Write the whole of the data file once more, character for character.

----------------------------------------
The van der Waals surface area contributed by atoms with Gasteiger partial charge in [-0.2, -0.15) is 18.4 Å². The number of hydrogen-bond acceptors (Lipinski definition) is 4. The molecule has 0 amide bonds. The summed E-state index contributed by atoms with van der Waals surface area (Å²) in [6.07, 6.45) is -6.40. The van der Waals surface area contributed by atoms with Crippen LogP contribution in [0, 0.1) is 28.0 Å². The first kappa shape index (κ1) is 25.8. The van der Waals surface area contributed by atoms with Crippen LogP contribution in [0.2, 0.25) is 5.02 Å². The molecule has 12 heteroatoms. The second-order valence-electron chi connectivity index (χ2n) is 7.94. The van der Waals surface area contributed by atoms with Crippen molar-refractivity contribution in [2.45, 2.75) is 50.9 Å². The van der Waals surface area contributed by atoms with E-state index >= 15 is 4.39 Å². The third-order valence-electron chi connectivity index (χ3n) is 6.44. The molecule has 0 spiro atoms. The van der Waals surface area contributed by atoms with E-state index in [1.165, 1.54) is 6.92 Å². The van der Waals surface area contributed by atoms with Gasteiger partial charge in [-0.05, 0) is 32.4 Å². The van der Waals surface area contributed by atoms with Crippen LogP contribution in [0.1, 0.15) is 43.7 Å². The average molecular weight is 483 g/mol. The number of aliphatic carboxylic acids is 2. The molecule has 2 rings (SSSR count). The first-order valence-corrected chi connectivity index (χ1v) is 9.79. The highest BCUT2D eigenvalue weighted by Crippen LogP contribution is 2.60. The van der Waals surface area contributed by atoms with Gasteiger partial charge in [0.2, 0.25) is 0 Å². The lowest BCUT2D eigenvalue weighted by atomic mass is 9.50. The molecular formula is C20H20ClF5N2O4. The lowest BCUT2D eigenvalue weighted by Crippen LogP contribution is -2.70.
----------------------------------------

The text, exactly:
The van der Waals surface area contributed by atoms with Gasteiger partial charge in [-0.2, -0.15) is 18.4 Å². The number of hydrogen-bond acceptors (Lipinski definition) is 4. The molecule has 0 amide bonds. The summed E-state index contributed by atoms with van der Waals surface area (Å²) in [6.07, 6.45) is -6.40. The van der Waals surface area contributed by atoms with Crippen LogP contribution in [0, 0.1) is 28.0 Å². The first kappa shape index (κ1) is 25.8. The van der Waals surface area contributed by atoms with Crippen LogP contribution in [0.2, 0.25) is 5.02 Å². The molecule has 12 heteroatoms. The second-order valence-electron chi connectivity index (χ2n) is 7.94. The van der Waals surface area contributed by atoms with Crippen molar-refractivity contribution in [2.45, 2.75) is 50.9 Å². The van der Waals surface area contributed by atoms with E-state index >= 15 is 4.39 Å². The third-order valence-electron chi connectivity index (χ3n) is 6.44. The molecule has 0 spiro atoms. The van der Waals surface area contributed by atoms with E-state index in [1.165, 1.54) is 6.92 Å². The van der Waals surface area contributed by atoms with Gasteiger partial charge in [-0.05, 0) is 32.4 Å². The van der Waals surface area contributed by atoms with Crippen LogP contribution in [0.1, 0.15) is 43.7 Å². The average molecular weight is 483 g/mol. The number of aliphatic carboxylic acids is 2. The molecule has 2 rings (SSSR count). The first-order valence-corrected chi connectivity index (χ1v) is 9.79. The highest BCUT2D eigenvalue weighted by Crippen LogP contribution is 2.60. The van der Waals surface area contributed by atoms with Gasteiger partial charge in [0.2, 0.25) is 0 Å². The lowest BCUT2D eigenvalue weighted by atomic mass is 9.50. The molecular formula is C20H20ClF5N2O4. The lowest BCUT2D eigenvalue weighted by Crippen LogP contribution is -2.70.